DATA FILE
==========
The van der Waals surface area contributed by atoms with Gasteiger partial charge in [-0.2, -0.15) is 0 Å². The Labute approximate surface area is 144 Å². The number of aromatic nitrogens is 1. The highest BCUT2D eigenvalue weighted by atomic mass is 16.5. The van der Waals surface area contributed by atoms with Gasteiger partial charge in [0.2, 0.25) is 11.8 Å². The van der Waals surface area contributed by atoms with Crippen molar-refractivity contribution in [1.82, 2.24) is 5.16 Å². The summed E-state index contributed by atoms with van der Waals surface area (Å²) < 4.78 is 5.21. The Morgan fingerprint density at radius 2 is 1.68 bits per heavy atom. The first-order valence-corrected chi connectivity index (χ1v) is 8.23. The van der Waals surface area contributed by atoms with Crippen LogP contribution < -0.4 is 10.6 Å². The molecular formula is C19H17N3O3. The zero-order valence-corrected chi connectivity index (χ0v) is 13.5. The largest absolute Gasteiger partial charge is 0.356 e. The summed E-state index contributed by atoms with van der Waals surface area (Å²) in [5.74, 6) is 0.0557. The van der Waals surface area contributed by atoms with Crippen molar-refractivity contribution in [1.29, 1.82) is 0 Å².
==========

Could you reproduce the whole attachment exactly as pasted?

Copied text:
The van der Waals surface area contributed by atoms with Gasteiger partial charge in [-0.2, -0.15) is 0 Å². The Labute approximate surface area is 144 Å². The number of aromatic nitrogens is 1. The highest BCUT2D eigenvalue weighted by atomic mass is 16.5. The van der Waals surface area contributed by atoms with Gasteiger partial charge in [0.2, 0.25) is 11.8 Å². The van der Waals surface area contributed by atoms with Crippen molar-refractivity contribution in [1.82, 2.24) is 5.16 Å². The summed E-state index contributed by atoms with van der Waals surface area (Å²) < 4.78 is 5.21. The Morgan fingerprint density at radius 2 is 1.68 bits per heavy atom. The first-order valence-corrected chi connectivity index (χ1v) is 8.23. The van der Waals surface area contributed by atoms with Crippen LogP contribution < -0.4 is 10.6 Å². The molecular formula is C19H17N3O3. The zero-order valence-corrected chi connectivity index (χ0v) is 13.5. The largest absolute Gasteiger partial charge is 0.356 e. The summed E-state index contributed by atoms with van der Waals surface area (Å²) in [5.74, 6) is 0.0557. The van der Waals surface area contributed by atoms with Crippen molar-refractivity contribution in [1.29, 1.82) is 0 Å².